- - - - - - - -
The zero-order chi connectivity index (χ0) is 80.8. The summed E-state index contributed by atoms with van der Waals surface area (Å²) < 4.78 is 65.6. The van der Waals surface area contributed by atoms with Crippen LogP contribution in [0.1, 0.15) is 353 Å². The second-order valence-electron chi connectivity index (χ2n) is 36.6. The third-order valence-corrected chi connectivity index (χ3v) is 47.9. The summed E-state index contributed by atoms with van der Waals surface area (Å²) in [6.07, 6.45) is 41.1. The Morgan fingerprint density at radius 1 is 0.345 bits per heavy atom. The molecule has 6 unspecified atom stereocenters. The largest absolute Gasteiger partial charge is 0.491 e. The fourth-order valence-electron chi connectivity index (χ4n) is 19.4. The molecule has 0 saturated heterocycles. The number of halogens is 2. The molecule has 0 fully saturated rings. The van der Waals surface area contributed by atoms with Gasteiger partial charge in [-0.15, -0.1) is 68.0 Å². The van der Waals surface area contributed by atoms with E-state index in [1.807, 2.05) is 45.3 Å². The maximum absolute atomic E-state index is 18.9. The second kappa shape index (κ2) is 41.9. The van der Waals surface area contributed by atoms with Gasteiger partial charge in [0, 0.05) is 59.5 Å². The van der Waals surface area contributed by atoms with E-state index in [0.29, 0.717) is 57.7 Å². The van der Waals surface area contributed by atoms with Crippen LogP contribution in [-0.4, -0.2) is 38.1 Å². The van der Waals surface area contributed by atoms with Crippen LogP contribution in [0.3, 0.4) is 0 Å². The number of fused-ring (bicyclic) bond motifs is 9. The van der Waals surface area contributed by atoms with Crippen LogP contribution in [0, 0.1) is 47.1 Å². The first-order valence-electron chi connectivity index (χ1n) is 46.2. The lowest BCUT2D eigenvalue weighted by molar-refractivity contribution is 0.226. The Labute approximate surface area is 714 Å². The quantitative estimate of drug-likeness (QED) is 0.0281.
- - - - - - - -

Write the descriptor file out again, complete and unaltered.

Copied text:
The zero-order chi connectivity index (χ0) is 80.8. The summed E-state index contributed by atoms with van der Waals surface area (Å²) < 4.78 is 65.6. The van der Waals surface area contributed by atoms with Crippen LogP contribution in [0.1, 0.15) is 353 Å². The second-order valence-electron chi connectivity index (χ2n) is 36.6. The third-order valence-corrected chi connectivity index (χ3v) is 47.9. The summed E-state index contributed by atoms with van der Waals surface area (Å²) in [6.07, 6.45) is 41.1. The Morgan fingerprint density at radius 1 is 0.345 bits per heavy atom. The molecule has 6 unspecified atom stereocenters. The largest absolute Gasteiger partial charge is 0.491 e. The fourth-order valence-electron chi connectivity index (χ4n) is 19.4. The molecule has 0 saturated heterocycles. The number of halogens is 2. The molecule has 0 fully saturated rings. The van der Waals surface area contributed by atoms with Gasteiger partial charge in [-0.15, -0.1) is 68.0 Å². The van der Waals surface area contributed by atoms with E-state index in [1.807, 2.05) is 45.3 Å². The maximum absolute atomic E-state index is 18.9. The second kappa shape index (κ2) is 41.9. The van der Waals surface area contributed by atoms with Gasteiger partial charge in [0, 0.05) is 59.5 Å². The van der Waals surface area contributed by atoms with E-state index in [0.29, 0.717) is 57.7 Å². The van der Waals surface area contributed by atoms with Crippen LogP contribution in [-0.4, -0.2) is 38.1 Å². The van der Waals surface area contributed by atoms with Crippen LogP contribution in [0.3, 0.4) is 0 Å². The number of fused-ring (bicyclic) bond motifs is 9. The van der Waals surface area contributed by atoms with Crippen LogP contribution in [0, 0.1) is 47.1 Å². The first-order valence-electron chi connectivity index (χ1n) is 46.2. The lowest BCUT2D eigenvalue weighted by molar-refractivity contribution is 0.226. The Labute approximate surface area is 714 Å². The quantitative estimate of drug-likeness (QED) is 0.0281.